One Rear Toe On
The desired wait-for-release position of the dog is two front paws on the ground; two rear paws on the contact with the dog’s top line as level as possible. Having only one rear toe on is acceptable, but not the ideal. Although this position looks similar to “two on, two off”, the training concept for each is quite different (Two on two off is a front paw behavior and one rear toe on is a rear paw behavior). To help distinguish the two, the one rear toe on name was chosen.
The training methodology in the Clean Run article is correct and should result in a reliable contact behavior. However it has been observed that some dogs will not control their descent, going straight to the ground with all four feet and then stepping back onto the contact with a rear paw. This can result in a fault in some venues.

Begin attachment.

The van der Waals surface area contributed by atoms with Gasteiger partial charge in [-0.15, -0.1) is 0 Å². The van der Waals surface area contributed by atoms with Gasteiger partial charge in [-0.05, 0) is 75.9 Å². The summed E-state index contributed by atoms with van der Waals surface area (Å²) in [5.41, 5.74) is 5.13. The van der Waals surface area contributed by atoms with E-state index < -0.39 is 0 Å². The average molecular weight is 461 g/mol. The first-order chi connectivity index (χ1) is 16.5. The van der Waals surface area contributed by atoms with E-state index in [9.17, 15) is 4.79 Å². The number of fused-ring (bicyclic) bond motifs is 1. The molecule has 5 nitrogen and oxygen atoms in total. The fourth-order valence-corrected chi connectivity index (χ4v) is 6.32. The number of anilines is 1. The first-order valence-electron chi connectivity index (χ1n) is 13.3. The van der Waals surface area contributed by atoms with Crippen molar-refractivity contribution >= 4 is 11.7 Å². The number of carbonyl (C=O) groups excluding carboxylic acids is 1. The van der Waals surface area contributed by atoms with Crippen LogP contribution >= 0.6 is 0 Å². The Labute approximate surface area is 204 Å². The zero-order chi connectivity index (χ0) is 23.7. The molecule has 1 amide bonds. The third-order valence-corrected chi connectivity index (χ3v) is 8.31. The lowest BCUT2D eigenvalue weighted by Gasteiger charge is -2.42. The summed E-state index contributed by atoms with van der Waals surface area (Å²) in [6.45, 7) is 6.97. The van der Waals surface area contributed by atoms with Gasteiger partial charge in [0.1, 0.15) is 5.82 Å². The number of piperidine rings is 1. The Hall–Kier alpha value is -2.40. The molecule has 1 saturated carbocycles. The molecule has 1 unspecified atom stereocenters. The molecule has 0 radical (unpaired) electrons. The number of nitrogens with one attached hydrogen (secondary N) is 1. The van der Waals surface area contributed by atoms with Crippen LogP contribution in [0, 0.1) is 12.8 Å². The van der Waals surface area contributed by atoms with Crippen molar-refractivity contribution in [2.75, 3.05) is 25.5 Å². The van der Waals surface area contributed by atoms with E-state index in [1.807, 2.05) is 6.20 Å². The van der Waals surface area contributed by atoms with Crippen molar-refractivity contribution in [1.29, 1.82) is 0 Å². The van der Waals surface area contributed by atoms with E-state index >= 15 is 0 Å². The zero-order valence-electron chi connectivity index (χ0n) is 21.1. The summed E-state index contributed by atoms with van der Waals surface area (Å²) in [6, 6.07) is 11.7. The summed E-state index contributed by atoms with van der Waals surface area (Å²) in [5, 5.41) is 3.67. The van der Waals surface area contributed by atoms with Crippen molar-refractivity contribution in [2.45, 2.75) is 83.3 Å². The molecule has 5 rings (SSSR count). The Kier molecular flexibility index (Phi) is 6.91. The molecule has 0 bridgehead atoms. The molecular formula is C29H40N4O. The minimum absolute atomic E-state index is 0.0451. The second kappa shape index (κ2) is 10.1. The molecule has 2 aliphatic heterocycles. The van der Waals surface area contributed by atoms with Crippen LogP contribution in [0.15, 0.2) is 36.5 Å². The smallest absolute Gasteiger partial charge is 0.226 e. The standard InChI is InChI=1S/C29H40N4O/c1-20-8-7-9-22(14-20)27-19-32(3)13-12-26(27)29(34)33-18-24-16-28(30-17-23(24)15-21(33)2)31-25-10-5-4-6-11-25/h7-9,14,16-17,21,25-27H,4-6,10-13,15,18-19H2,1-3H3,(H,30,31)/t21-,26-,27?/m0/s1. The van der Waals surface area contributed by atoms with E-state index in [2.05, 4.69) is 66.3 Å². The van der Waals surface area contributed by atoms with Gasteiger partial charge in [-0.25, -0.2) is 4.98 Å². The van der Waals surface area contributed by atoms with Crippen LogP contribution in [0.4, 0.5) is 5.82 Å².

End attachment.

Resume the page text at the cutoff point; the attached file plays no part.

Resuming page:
To avoid this behavior, remember to aim for the desired wait-for-release position. If the dog descends the plank intending to pause in this position rather than a stand on the ground he will work to control his momentum. In addition, do not spend much time at Step 3 where the dog is lured off and rewarded for stepping back. This step is intended to make the dog aware that contact with the plank with a rear foot is the important part of the behavior. As soon as he gets the concept, continue to progress through the steps.